Thursday, May 2, 2013

The butter tea of Tibet & Mongolia


This is very much like the tea that is enjoyed in Tibet’s high altitudes and on Mongolia’s frigid steppes. (Sorry, couldn't find any yak or horse milk at Whole Foods.) 

Fat is both a necessity and a pleasure in both Tibet and Mongolia because of the cold, which is one of the reasons why butter is floated on the top of the local milk tea.

To take the place of some of that butter, I use whole cream instead of milk, and this way the fat does not separate. I then add just a little touch of butter's extra salty goodness since I live in sunny California and know that I really do not need another helping of fat in my diet. However, nothing beats the taste of premium butter, so I use one of my favorite brands to lend the tea that requisite zing. 

If you would prefer to have more of a “barny” taste here, try using whole goat milk and a good helping of goat butter. 

I tend to put more tea leaves in the brew—around 6 tablespoons—because I enjoy a really bitter edge. However, the amount of tea, water, butter, and cream you use is, of course, a matter of tasting and adjusting the amounts until you hit that sweet spot. And speaking of sweet, you can sneak in a bit of sugar to your cup if you have a sweet tooth; it’s not kosher, but if no one is looking…

Tea with boortsog (next recipe)
In Tibet, this tea is usually foamed up with a churn, much like the Mexican molinillo that is used to make hot chocolate, while in Mongolia the milk is foamed by repeatedly lifting up ladlefuls high over the pan and pouring it back in. This is pretty much the same concept as India’s “pulled tea” (teh tarik), where it is poured back and forth between two containers.

I've found that I can go high tech with a blender, though, and have a hot cup of butter tea with no muss, no fuss.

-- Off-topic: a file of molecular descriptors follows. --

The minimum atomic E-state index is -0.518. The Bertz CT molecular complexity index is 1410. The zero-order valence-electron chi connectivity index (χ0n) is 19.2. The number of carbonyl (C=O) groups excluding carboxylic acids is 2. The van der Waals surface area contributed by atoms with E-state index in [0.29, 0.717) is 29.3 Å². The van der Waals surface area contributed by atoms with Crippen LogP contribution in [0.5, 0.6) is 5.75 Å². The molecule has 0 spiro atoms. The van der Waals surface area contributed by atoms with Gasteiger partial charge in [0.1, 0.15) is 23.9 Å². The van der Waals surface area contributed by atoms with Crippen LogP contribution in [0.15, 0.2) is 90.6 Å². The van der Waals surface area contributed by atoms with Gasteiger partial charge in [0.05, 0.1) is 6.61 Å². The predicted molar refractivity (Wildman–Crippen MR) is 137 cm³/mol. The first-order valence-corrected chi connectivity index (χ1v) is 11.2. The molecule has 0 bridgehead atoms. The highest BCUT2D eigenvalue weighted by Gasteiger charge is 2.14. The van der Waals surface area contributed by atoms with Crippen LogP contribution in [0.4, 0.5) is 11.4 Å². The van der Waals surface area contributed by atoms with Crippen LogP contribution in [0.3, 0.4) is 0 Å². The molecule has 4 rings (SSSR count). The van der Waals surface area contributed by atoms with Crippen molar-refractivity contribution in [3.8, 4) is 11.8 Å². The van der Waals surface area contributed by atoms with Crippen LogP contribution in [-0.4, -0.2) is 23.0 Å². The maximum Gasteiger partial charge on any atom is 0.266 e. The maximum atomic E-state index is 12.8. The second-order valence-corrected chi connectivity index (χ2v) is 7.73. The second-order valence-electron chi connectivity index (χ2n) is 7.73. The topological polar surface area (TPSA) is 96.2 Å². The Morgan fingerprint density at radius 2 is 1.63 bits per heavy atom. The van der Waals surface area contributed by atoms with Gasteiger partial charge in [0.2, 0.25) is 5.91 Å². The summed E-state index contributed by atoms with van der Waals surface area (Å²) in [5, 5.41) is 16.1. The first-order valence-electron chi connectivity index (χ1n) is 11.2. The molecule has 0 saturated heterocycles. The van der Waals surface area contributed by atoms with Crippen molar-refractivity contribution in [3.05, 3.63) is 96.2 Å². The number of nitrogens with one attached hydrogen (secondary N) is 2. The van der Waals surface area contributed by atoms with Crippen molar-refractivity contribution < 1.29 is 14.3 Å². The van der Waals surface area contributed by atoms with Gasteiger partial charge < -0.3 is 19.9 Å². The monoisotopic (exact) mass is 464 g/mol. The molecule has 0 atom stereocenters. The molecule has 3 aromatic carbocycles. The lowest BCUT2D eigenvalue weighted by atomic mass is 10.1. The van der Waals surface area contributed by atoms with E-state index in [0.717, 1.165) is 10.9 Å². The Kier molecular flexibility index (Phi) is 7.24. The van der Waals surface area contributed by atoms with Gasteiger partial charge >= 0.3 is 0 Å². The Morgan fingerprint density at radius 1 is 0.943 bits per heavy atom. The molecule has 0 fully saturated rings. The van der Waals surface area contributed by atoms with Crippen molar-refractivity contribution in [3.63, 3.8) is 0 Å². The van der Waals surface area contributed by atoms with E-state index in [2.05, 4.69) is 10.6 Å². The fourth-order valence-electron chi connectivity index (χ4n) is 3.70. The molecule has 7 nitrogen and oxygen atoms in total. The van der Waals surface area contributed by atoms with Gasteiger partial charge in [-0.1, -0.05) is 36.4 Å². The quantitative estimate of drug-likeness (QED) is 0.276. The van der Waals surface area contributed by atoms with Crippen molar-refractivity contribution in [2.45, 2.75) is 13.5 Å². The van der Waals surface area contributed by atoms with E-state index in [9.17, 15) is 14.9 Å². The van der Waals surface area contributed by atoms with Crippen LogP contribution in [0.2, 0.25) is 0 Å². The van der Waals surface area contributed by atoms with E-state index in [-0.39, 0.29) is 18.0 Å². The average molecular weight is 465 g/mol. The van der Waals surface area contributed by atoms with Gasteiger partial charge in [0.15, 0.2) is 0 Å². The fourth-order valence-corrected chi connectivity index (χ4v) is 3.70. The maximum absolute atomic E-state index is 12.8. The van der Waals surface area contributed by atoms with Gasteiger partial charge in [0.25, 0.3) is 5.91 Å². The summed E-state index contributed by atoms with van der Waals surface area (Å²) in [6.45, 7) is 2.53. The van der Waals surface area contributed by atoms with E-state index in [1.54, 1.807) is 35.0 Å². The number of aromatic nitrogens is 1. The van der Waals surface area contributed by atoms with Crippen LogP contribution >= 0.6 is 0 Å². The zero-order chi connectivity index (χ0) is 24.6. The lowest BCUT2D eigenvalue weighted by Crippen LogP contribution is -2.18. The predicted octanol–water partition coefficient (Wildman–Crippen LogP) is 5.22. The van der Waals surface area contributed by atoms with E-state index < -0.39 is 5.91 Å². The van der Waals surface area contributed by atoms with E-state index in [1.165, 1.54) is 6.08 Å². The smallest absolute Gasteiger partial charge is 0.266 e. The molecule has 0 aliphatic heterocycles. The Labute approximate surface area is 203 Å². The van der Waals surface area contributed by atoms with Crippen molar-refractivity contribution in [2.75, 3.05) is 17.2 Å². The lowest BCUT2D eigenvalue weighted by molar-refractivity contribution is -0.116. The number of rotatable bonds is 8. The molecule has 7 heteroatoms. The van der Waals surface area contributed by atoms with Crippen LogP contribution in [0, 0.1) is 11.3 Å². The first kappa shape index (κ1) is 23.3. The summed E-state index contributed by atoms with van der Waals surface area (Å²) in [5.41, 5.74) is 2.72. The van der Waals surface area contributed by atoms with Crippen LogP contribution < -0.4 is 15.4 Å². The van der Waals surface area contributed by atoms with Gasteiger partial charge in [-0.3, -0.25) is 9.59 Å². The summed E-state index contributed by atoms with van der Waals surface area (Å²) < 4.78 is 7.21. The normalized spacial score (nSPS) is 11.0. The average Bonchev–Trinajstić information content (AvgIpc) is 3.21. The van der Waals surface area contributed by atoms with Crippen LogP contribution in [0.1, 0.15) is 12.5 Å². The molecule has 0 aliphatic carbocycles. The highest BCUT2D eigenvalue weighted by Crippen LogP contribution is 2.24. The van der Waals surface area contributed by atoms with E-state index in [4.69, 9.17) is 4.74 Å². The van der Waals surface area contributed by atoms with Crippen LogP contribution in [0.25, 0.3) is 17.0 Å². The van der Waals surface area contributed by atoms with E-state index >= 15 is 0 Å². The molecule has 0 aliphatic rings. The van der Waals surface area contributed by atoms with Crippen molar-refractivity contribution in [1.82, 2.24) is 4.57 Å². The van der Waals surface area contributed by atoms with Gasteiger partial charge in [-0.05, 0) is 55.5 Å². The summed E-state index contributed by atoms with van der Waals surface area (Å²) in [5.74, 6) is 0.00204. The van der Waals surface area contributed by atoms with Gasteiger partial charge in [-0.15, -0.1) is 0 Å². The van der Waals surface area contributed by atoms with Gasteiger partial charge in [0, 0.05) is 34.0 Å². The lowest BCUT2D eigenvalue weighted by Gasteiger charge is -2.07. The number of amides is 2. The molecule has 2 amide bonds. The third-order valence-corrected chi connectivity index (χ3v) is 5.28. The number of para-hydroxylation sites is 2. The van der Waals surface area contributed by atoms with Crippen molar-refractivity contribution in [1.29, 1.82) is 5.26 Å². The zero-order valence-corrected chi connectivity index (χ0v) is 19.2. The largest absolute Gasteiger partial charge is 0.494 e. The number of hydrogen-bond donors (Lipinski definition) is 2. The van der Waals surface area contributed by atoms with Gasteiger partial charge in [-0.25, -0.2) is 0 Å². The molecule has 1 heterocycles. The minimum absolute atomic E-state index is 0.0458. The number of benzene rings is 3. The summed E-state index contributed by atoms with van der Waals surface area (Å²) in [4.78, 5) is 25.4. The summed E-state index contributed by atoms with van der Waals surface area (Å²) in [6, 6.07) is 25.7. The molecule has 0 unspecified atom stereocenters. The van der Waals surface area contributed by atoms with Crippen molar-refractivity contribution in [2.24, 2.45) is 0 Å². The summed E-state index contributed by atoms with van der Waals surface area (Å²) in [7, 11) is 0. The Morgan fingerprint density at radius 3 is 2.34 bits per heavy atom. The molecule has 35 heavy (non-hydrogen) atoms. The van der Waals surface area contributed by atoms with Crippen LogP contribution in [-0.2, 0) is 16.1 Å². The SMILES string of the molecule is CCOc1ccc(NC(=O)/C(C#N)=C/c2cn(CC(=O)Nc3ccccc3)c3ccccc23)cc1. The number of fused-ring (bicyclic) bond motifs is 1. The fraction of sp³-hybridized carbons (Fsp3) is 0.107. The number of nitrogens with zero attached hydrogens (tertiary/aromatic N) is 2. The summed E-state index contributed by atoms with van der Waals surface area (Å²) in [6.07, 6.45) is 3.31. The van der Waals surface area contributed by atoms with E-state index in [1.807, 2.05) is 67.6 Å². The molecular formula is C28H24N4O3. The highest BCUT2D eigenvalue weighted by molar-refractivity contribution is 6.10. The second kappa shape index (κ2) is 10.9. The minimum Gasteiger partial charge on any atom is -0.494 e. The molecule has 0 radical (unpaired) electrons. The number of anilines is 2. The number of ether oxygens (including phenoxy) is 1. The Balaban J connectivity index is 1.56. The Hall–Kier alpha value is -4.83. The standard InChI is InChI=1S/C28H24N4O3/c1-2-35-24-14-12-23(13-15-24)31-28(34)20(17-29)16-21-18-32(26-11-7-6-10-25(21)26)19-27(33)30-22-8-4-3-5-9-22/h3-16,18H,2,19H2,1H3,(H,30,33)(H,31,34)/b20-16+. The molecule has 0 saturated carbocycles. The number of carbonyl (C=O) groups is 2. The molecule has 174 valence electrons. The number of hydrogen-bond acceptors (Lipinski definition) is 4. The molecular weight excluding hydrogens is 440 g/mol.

The butter tea of Tibet & Mongolia
Boeja and Suutei tsai
Tibet, Mongolia
Makes about 6 cups 

¼ cup (or so) Chinese fermented compressed tea (pŭ’ěr 普洱 or tuóchá 沱茶), broken up into smallish pieces
6 cups freshly-boiled filtered water, plus extra as needed
1 tablespoon to ¼ cup best quality salted butter
A pinch of sea salt
1 cup heavy organic cream

1. Place the tea in a saucepan, cover it with boiling water, and let it soak for about 3 minutes to loosen up the tea leaves; strain out and discard the water. Cover the tea leaves with 5 cups boiling water, bring the tea to boil, and then lower the heat to a simmer. After about 10 minutes, strain the tea into a blender.

2. Cut the butter into small pieces and add it to the tea along with the salt and cream. Blend the tea, starting on low and gradually increasing the speed to high in order to make the tea foam. Serve the tea in small bowls, preferably wooden. 
Tuocha and pu'er

Tips

Compressed tea can be found in Chinese tea shops and grocery stores. Pu'er (also sometimes written pu erh or pu ni) is usually fermented black tea, although sometimes you can find it in its green form, which is milder and equally delicious. Pu'er comes in flat discs, hard-edged bricks, and also crumbled up. Tuocha tends to be bowl-shaped. 

Both of these teas are aged, and the older they are, the more expensive they become.

I usually get the disc form which is easier to crack apart than the bricks, but I find the loose-leaf compressed teas lacking in flavor, so I never get those. I like to crumble up the tea myself and store it in a tin, which makes it more convenient to use. Keep this tea, as all teas, in a dry. airtight container.

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